She was an extraordinary woman who stood up to authority for decades, as an activist and a champion for a greener world.
In her speech accepting the Nobel Prize, Ms Maathai said she hoped her own success would spur other women on to a more active role in the community. “I hope it will encourage them to raise their voices and take more space for leadership,” she said.
Former U.S. vice president Al Gore also paid tribute saying, “Wangari overcame incredible obstacles to devote her life to service—service to her children, to her constituents, to the women, and indeed all the people of Kenya—and to the world as a whole. She was a warm and devoted mother and I send my condolences to her family. She worked tirelessly both as an elected Member of Parliament and an Assistant Minister for Environment and Natural Resources. She forged new ground for women in Kenya helping shatter what we would call the ‘glass ceiling’ in the United States.”
“Africa, particularly African women, have lost a champion, a leader, an activist. We’re going to miss her. We’re going to miss the work she’s been doing all these years on the environment, working for women’s rights and women’s participation,” said President of Liberia, Ellen Johnson-Sirleaf said to the BBC. There are calls for her legacy to live on.
Dr. Wangari Maathai was a member of Global Footprint Networks’ Advisory Board since it was formed in 2003. She will be sadly missed.
Global Footprint Network is pleased to welcome Stephen Groff to our Advisory Council. Stephen Groff is the Deputy Director of the Development Cooperation at the OECD in Paris, where he leads strategic policy analysis. Mr. Groff is responsible for strategic policy analysis on a wide range of development-related economic and political issues. He also plays a central role in the monitoring and evaluation of aid efforts, and serves as acting director of the “Partnership for Democratic Governance” – a new multilateral initiative focused on fragile states. He serves as OECD’s envoy to the G20 Working Group on Development, the G8 Accountability Working Group and the UN Secretary General’s High Level Task Force on Food Security. Mr. Groff is a member of the World Economic Forum’s Global Agenda Council and is on the board of directors of the National Peace Corps Association.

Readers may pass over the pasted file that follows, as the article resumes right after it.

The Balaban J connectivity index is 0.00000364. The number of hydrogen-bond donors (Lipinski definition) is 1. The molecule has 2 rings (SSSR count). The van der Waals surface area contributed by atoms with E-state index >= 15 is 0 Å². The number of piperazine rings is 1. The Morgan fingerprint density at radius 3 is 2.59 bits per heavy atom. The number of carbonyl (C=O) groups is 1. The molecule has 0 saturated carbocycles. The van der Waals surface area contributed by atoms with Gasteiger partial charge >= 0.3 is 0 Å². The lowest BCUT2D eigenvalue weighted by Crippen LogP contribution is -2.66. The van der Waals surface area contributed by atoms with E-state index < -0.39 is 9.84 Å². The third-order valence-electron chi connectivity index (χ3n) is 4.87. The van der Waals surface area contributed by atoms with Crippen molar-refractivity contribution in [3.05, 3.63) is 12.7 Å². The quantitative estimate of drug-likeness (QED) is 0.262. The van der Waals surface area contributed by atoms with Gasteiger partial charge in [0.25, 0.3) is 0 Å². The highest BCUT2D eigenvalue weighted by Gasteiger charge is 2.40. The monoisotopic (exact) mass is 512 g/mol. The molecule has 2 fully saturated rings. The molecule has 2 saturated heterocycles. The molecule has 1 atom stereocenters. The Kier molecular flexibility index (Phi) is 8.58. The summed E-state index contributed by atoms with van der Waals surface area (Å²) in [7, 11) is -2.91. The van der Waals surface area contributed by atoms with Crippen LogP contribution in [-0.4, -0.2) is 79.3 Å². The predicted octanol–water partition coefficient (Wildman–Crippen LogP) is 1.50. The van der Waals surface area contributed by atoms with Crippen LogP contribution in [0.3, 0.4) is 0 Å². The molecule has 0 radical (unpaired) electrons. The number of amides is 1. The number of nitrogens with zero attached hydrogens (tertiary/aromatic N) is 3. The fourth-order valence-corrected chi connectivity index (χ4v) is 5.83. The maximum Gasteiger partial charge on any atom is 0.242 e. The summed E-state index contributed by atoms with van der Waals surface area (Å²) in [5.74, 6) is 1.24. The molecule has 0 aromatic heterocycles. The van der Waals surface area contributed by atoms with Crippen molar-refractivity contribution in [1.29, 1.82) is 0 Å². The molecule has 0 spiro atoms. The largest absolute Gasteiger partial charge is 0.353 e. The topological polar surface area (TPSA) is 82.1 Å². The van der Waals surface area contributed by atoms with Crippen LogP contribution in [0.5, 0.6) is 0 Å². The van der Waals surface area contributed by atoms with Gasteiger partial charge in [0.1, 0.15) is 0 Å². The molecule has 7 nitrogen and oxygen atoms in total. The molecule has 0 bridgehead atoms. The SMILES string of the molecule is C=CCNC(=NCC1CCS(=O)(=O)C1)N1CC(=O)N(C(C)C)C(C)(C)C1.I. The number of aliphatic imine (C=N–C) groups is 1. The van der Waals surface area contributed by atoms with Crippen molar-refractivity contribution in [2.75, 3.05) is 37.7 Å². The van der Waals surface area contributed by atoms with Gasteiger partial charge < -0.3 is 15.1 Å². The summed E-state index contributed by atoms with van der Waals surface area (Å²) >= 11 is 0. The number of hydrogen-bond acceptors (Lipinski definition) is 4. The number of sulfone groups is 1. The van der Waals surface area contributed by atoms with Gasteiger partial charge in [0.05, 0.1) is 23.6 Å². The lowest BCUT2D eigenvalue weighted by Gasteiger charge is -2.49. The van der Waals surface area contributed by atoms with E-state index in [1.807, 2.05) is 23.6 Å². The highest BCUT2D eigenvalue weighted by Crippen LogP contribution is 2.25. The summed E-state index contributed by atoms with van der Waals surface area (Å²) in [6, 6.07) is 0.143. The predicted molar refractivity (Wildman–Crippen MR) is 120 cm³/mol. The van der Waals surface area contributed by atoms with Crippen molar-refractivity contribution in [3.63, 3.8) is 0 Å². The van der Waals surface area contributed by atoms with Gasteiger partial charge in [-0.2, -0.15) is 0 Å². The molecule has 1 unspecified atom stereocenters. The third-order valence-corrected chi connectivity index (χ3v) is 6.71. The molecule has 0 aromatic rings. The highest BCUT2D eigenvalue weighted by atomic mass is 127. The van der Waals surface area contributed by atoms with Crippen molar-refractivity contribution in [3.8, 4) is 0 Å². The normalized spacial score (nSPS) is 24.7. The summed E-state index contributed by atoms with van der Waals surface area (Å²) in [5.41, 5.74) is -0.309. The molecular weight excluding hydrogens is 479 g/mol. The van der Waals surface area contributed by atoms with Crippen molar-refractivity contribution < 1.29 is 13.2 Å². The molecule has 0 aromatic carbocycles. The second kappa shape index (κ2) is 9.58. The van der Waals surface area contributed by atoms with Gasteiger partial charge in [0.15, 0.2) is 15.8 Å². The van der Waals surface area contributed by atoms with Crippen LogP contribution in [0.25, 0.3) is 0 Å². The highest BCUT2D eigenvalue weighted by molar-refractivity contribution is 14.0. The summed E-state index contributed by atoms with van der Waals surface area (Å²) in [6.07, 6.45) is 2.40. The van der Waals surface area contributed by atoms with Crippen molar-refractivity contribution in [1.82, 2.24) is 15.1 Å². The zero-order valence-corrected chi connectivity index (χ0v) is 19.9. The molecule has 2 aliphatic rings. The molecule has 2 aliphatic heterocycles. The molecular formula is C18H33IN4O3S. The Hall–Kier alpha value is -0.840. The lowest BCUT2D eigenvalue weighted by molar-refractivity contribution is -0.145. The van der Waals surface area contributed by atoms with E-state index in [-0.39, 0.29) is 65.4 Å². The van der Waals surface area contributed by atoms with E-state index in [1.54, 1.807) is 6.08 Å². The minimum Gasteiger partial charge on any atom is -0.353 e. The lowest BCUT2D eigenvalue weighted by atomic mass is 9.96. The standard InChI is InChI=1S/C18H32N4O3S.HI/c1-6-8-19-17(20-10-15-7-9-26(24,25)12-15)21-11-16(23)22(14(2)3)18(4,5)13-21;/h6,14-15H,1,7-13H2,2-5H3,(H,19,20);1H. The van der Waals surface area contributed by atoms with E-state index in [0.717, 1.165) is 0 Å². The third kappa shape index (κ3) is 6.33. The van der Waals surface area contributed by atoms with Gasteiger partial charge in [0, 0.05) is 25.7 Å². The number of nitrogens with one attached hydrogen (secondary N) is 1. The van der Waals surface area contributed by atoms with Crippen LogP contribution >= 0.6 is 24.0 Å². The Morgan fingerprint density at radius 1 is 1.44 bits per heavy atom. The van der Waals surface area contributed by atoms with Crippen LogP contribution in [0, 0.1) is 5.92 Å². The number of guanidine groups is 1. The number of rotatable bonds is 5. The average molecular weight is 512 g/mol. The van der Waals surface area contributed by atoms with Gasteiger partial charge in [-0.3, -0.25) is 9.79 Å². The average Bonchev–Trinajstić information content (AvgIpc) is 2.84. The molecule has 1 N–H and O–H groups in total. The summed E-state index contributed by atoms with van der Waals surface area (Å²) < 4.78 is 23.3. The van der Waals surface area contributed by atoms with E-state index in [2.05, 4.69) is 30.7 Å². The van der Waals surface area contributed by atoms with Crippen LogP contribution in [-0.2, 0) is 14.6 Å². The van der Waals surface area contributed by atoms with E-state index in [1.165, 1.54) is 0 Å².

Having spent the last 25 years working and living in over 30 developing countries around the world, Mr. Groff has extensive international development expertise.
Prior to joining OECD, Mr. Groff was Deputy Vice President for Operations at the Millennium Challenge Corporation (MCC) – a new U.S. bilateral assistance initiative, where he oversaw a broad range of MCC activities and advised the CEO on development issues, strategy and policy while playing a central role in ensuring quality, technical excellence and development impact in MCC operations.He has also served as a senior advisor at the Asian Development Bank (ADB) in Manila and as the deputy director and chief economist on a large USAID project designed to encourage private sector development in the southern Philippines. Mr. Groff holds a two-year MPA from the Kennedy School at Harvard University and a B.S. from Yale College.
Groff’s extensive development and policy experience will bring a valuable perspective to our work and research.
This year is the 50th anniversary of WWF’s short-film festival.
WWF is asking creative and innovative filmmakers to participate in this year’s short film festival: Life. Nature. You. Make the Connection.
The contest invites both aspiring and accomplished film-makers to produce an original two minute film.
The judging panel has now been selected and WWF will name two winning entries, one judged by a jury, the other judged by peers. The winners will receive a commission from WWF to produce a special short film that will inspire people to value and protect our environment, and an all expenses paid trip to India to attend the CMS Vatavaran environmental film festival.
To learn more about the rules and how to enter, visit WWF Short Film Competition.
The deadline is November 1st.